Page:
In Indiana, small schools, farming communities and Hoosiers who love basketball are forever linked to high school basketball. One of the state’s greatest stories is the triumph of Milan, a tiny town in southeastern Indiana whose high school basketball team beat all comers to win the 1954 Indiana State High School Basketball Championship. Over 30 years later, the story inspired the fictional movie “Hoosiers.” It was filmed in Indiana’s small towns and farming communities and is a legend itself. It’s now been longer since “Hoosiers” was released than the time span between the movie and the miracle it celebrates.
Thinking of high school basketball brings back memories. My parents took us and traveled to gyms around the state, from Morgantown to Edinburgh to Hope. I’ve even watched games at Hinkle Fieldhouse when the state tournament was a real tournament, with everyone having a chance to win.
The Indiana State Fair’s theme, Growing the Game, is about Indiana’s tie to basketball. It helps fair visitors relive their memories, and maybe moments they’ve only heard about. The Pacers Sports and Entertainment Corp. is largely promoting the NBA All-Star Game, coming to Indianapolis in 2024. But to me, the real tie is in helping relive the glory days of the high school game, played in cracker-box gyms everywhere, bringing farm folks in droves to support their team.
ICONIC BUS: From hauling school kids to a family on camping trips to both famous and fledgling actors, this bus has a rich history.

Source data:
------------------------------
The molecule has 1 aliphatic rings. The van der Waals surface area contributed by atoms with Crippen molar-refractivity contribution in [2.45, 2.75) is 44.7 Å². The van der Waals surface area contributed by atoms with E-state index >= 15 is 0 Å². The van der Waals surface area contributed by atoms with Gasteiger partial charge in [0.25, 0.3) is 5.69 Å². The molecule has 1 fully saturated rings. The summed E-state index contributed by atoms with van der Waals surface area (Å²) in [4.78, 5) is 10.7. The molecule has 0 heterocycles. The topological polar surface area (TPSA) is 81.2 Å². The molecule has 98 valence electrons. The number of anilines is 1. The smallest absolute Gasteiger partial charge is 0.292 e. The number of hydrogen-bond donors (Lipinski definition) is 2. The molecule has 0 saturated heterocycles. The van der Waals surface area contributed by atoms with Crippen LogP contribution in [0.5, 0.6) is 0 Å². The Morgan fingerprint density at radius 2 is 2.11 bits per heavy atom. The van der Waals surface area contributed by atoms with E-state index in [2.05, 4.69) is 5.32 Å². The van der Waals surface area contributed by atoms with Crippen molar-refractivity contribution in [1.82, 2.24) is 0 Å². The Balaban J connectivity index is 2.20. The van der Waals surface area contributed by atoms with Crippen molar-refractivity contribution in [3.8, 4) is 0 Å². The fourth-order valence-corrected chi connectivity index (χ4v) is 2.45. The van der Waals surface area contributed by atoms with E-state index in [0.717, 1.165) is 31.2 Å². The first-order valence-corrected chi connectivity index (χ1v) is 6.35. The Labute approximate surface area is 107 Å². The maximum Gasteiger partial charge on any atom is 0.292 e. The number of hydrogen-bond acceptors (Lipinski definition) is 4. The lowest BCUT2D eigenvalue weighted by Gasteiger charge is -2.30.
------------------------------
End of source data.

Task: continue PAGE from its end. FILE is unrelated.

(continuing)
Parked in an appropriate place near Pioneer Village at the Indiana State Fair, you will find the Hickory Huskers team bus, used in “Hoosiers.” It’s decked out in bright red and decorated with streamers, just like in the movie. If the movie has become iconic for you, seeing the bus will recharge your engines.
Darryl Baker, who owns the bus, explains that the 1939 Chevrolet was originally used as a school bus in Indianapolis and Lebanon. It features an 85-hp, 215-cubic-inch, stovebolt six-cylinder engine. Lebanon schools retired it in 1949, and Darryl’s grandfather, Jack Baker, a mechanic, bought it to convert it to a camper. That was its life for the next 30-plus years.
“We went all over the country in this thing when I was a kid,” Darryl recalls fondly.
PROUD OWNER: Darryl Baker, grandson of Jack Baker, who bought the bus after it was decommissioned as a school bus, oversaw restoration of the bus and owns it today.
Jack converted it back into a school bus with a Wayne body for the movie. Then he sold it. Through a long chain of events, Darryl got the bus back and restored it to its present condition.
Basketball and the Indiana State Fair may not seem like an obvious match. After you spend time inspecting the old Chevy school bus painted Hickory Husker red, you might change your mind.